All the same, the USTC experiment has the following property: while the beamsplitters are in one particular randomly-chosen configuration, there are exponentially many other configurations that could have been chosen just as easily. And, crucially, we know the exact probability distribution from which the configuration was drawn, and we have some reason to think that it gives rise to a hard set of instances. This seems to me like a fundamentally different situation from a single, fixed molecule (or even a collection of molecules) that we don’t know how to simulate classically. If you like, it’s some intermediate stage between programmability and non-programmability — what we might call “programmability at the firmware level.”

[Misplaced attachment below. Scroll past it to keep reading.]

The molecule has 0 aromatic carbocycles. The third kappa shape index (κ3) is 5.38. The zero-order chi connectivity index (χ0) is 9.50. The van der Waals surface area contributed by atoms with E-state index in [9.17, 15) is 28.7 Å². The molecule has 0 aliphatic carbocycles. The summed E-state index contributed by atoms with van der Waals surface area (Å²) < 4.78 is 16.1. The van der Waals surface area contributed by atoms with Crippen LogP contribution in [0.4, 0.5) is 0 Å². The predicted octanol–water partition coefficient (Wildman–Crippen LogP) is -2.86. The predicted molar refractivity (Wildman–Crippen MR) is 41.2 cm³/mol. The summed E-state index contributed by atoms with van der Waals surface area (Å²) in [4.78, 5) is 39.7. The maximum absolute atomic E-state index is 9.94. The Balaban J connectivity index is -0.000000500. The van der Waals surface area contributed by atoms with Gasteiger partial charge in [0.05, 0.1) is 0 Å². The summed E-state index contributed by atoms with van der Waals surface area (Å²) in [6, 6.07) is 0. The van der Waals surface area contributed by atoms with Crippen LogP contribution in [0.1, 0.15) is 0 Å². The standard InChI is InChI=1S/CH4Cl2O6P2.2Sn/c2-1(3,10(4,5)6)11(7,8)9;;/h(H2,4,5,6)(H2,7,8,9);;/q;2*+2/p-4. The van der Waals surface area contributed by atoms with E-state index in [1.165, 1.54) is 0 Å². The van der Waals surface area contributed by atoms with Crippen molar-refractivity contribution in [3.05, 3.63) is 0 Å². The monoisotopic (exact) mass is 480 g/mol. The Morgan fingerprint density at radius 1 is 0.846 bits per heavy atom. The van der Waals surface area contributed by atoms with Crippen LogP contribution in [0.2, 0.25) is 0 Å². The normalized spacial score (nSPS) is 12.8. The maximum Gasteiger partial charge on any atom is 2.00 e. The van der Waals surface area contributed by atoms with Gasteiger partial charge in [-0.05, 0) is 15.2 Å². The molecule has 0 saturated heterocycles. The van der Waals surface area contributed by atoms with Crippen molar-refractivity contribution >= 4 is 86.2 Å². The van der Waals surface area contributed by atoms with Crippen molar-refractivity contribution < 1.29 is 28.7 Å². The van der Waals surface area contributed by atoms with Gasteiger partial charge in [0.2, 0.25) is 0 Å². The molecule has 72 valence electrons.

45. Scott Says:

    Bogdan #24:

      Is this unavoidable in BosonSampling that verification scales as simulation? It these any statistical test to verify the result, which no-one knowns how to fool classically, which works in poly(n) time?

    That’s one of the biggest open problems in this whole area, one that I’ve called attention to in my papers and talks for a decade! Bremner and Shepherd had a proposal for how to do this in the Commuting Hamiltonians model in 2008, but alas, their proposal was shown to be spoofable a year ago by Greg Kahanumoku-Meyer. For BosonSampling, Hoi Nguyen and I proved a no-go theorem for one of the simplest ways you could imagine doing the verification (namely, concentrating a 1/poly(n) fraction of the amplitude on a single output), but many other possibilities remain.

    If you’re just collecting samples and then applying a test like HOG or Linear XEB, without changing the circuit to get more control over the outputs, then alas, the very same sorts of arguments that tell you that spoofing the experiments should be hard, also tell you that verifying them should be hard.